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Cooperation during morning care between nurses and severely demented institutionalized patients.

  • Ingalill Rahm Hallberg
  • Göran Holst
  • Åsa Nordmark
  • Anna-Karin Edberg
Publishing year: 1995
Language: English
Pages: 78-104
Publication/Series: Clinical Nursing Research
Volume: 4
Issue: 1
Document type: Journal article
Publisher: SAGE Publications Inc.

Abstract english

Nurse-patient cooperation during morning care in two wards for the care of severely demented patients (107 observations) were analyzed by using a hermeneutic-phenomenological approach. Nurse-patient cooperation was found to be characterized by their acting in mutuality or unilaterality and in or out of pace with each other. When acting in pace and mutuality, the nurse and patient turned to each other as persons as well as to the task. This theme related to confirming nurse actions and actions that provided opportunities for the patient to participate. When acting out of pace and unilaterality, cooperation was mainly task oriented and related to acts of resistance, the use of force, loss of attention or turning to others, or the patient wanted to escape. The findings were interpreted within the contexts of power, empowerment and powerlessness and may serve as indicators of low- or high-quality nurse-patient cooperation during morning care provided for demented patients.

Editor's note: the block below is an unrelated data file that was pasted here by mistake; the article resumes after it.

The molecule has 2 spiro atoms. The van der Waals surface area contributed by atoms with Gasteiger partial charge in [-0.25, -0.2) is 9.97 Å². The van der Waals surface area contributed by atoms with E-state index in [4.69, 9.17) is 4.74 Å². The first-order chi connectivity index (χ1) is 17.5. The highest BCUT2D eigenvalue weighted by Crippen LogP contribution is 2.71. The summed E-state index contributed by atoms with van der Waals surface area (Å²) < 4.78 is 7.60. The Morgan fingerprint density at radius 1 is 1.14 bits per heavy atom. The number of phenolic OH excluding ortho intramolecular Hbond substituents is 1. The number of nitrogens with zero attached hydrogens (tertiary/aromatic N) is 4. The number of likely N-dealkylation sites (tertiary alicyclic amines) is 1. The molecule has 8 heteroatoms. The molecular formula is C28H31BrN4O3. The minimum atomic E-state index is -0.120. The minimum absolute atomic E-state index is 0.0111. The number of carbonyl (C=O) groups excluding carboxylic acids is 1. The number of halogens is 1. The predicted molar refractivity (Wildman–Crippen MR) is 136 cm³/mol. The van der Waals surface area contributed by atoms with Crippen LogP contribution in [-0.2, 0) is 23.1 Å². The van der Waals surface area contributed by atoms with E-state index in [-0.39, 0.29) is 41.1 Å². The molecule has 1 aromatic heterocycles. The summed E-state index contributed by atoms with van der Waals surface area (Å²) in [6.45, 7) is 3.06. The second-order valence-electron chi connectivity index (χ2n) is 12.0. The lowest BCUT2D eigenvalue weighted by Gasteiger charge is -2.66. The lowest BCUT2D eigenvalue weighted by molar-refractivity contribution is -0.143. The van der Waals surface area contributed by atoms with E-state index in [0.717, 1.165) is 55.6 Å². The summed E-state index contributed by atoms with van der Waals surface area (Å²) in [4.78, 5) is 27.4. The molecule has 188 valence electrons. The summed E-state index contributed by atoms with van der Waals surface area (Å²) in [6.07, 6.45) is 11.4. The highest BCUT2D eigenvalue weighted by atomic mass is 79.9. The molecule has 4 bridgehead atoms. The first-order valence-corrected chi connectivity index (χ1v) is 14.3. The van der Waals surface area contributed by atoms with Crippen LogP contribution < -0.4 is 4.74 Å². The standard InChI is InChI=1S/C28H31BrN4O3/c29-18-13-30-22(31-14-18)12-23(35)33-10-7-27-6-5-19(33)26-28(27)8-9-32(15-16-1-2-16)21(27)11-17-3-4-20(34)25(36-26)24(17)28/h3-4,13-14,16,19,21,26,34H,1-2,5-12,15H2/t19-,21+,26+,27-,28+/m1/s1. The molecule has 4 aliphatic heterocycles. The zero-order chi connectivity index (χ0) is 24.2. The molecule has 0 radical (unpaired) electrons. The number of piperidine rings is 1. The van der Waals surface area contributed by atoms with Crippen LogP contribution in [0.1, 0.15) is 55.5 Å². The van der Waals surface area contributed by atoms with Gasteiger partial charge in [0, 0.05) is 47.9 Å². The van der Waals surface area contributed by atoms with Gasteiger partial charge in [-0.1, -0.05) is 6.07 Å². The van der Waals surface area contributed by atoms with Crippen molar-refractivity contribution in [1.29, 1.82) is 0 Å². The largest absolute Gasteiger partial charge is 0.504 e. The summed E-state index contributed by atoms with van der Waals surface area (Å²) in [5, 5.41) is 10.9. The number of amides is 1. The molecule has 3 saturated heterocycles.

• Nursing


  • Family Medicine and Community Medicine
  • ISSN: 1054-7738
Ingalill Rahm Hallberg
E-mail: ingalill [dot] rahm_hallberg [at] med [dot] lu [dot] se

Professor emerita

Health-promoting Complex Interventions